Saturday, March 28, 2015


Flickr // mrsdkreb
 One of my goals this year has been to focus on metacognition. Overall, I see a positive change; my students show more awareness of their learning and progress in the course. I still have more work to do; specifically, my students haven't demonstrated that they know how to maximize their own learning and they haven't expressed the importance of Metacognition.

What I've done so far:
The bulk of Metacognition has taken place through electronic journal entries and feedback forms. Students keep a journal in the Notability app on the iPads. I appreciate that Notability offers students the chance to organize their documents into folders. In addition to typing, students can draw or insert images, and even record their voices. PDF versions can be emailed to me. Typically, I ask students to reflect in their journal during the first and last few minutes of class, respectively called warm ups & exit tickets. While these tasks also include content based activities like Peer Instruction and review games, the majority of the time, students set goals, reflect about what they know and don't know, as well as evaluate their effort and group dynamics. An example of the first prompt of each week is below. 

Notice the first warm up of each week starts with students continuing their work before mapping out their week's goals. I made this shift after reading some research. Primacy & recency theory tells us that people remember the first and last things they witness; therefore, the first and last few minutes of each class are crucial. Rather than spending the first few minutes of Monday's class doing housekeeping, they should engage in the material. Whenever a warm up is not directly related to content, I instruct students to work on content then complete the warm up.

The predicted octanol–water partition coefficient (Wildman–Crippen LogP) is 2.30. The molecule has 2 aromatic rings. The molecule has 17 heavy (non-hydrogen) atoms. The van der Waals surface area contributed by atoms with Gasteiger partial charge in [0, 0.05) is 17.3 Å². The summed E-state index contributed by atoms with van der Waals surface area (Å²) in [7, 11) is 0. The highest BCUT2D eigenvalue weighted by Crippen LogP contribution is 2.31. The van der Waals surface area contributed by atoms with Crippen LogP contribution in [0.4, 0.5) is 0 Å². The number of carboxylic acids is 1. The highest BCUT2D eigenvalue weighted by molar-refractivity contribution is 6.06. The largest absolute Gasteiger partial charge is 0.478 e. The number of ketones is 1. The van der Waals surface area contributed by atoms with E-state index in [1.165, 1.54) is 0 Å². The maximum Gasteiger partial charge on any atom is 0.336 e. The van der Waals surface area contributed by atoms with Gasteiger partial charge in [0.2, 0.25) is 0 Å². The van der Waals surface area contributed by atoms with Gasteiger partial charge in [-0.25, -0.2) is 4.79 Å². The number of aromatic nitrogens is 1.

The exit tickets are almost always reflections on content or their progress in the course. I want students to remember if they need to work a little harder or work in a different group. For this reason, I want to provide choices in reflection because each prompt might be more relevant after a different lesson. 

What I still need to do:
There is still much work to be done and many unanswered questions to tackle. For example, I'm unsure if it's better to reflect for just a few minutes each period or for a more substantial amount of time just once per week. Currently, the reflections are only a couple of sentences long but I wonder if students will benefit more from blogging once per week. Student blogs could cover more ground. In addition, I've heard from teachers that students tend to write more effectively for an authentic audience when publishing their work on blogs. 

The second issue I'm wrestling with is how do I get students to buy into reflection. What can I do to show students the value of exit tickets or blogging? I can, of course, ask them to reglect about reflecting. The other thing is I can do is work on more effective prompts. 

Finally, I need to improve the accountability system. In my current "email me your journal" system, it's possible for students to fall through the cracks. Next year, I'll add a standard about Metacognition. This will not only help with forcing students to demonstrate skills of reflection but also force me to hold students accountable.